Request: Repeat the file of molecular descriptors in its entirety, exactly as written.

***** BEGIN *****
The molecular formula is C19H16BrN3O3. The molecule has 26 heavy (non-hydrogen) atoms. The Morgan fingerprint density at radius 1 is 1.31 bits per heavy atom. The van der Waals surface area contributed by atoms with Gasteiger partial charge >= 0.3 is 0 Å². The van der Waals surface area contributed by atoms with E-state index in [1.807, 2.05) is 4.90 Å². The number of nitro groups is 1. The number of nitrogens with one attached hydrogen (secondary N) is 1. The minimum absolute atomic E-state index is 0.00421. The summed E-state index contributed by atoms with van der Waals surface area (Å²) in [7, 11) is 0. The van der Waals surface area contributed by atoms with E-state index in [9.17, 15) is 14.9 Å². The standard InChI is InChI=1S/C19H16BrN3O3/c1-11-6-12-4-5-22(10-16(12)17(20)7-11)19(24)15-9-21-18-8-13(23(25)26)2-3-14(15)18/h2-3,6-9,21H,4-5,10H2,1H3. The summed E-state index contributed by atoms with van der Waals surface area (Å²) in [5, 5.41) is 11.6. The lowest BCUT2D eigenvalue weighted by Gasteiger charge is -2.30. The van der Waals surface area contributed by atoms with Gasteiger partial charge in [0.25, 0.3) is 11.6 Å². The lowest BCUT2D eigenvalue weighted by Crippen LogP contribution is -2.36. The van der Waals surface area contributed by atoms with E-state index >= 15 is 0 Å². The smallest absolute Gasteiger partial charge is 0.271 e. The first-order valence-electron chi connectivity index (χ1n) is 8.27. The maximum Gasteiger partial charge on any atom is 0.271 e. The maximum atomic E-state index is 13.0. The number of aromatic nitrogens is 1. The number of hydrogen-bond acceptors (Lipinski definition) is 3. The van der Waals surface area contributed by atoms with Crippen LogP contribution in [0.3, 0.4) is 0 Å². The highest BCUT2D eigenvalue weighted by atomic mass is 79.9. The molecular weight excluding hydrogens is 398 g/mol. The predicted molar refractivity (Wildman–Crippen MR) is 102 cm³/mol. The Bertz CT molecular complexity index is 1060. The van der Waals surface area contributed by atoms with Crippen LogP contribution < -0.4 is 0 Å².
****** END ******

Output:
The molecular formula is C19H16BrN3O3. The molecule has 26 heavy (non-hydrogen) atoms. The Morgan fingerprint density at radius 1 is 1.31 bits per heavy atom. The van der Waals surface area contributed by atoms with Gasteiger partial charge >= 0.3 is 0 Å². The van der Waals surface area contributed by atoms with E-state index in [1.807, 2.05) is 4.90 Å². The number of nitro groups is 1. The number of nitrogens with one attached hydrogen (secondary N) is 1. The minimum absolute atomic E-state index is 0.00421. The summed E-state index contributed by atoms with van der Waals surface area (Å²) in [7, 11) is 0. The van der Waals surface area contributed by atoms with E-state index in [9.17, 15) is 14.9 Å². The standard InChI is InChI=1S/C19H16BrN3O3/c1-11-6-12-4-5-22(10-16(12)17(20)7-11)19(24)15-9-21-18-8-13(23(25)26)2-3-14(15)18/h2-3,6-9,21H,4-5,10H2,1H3. The summed E-state index contributed by atoms with van der Waals surface area (Å²) in [5, 5.41) is 11.6. The lowest BCUT2D eigenvalue weighted by Gasteiger charge is -2.30. The van der Waals surface area contributed by atoms with Gasteiger partial charge in [0.25, 0.3) is 11.6 Å². The lowest BCUT2D eigenvalue weighted by Crippen LogP contribution is -2.36. The van der Waals surface area contributed by atoms with E-state index >= 15 is 0 Å². The smallest absolute Gasteiger partial charge is 0.271 e. The first-order valence-electron chi connectivity index (χ1n) is 8.27. The maximum Gasteiger partial charge on any atom is 0.271 e. The maximum atomic E-state index is 13.0. The number of aromatic nitrogens is 1. The number of hydrogen-bond acceptors (Lipinski definition) is 3. The van der Waals surface area contributed by atoms with Crippen LogP contribution in [0.3, 0.4) is 0 Å². The highest BCUT2D eigenvalue weighted by atomic mass is 79.9. The molecular weight excluding hydrogens is 398 g/mol. The predicted molar refractivity (Wildman–Crippen MR) is 102 cm³/mol. The Bertz CT molecular complexity index is 1060. The van der Waals surface area contributed by atoms with Crippen LogP contribution < -0.4 is 0 Å².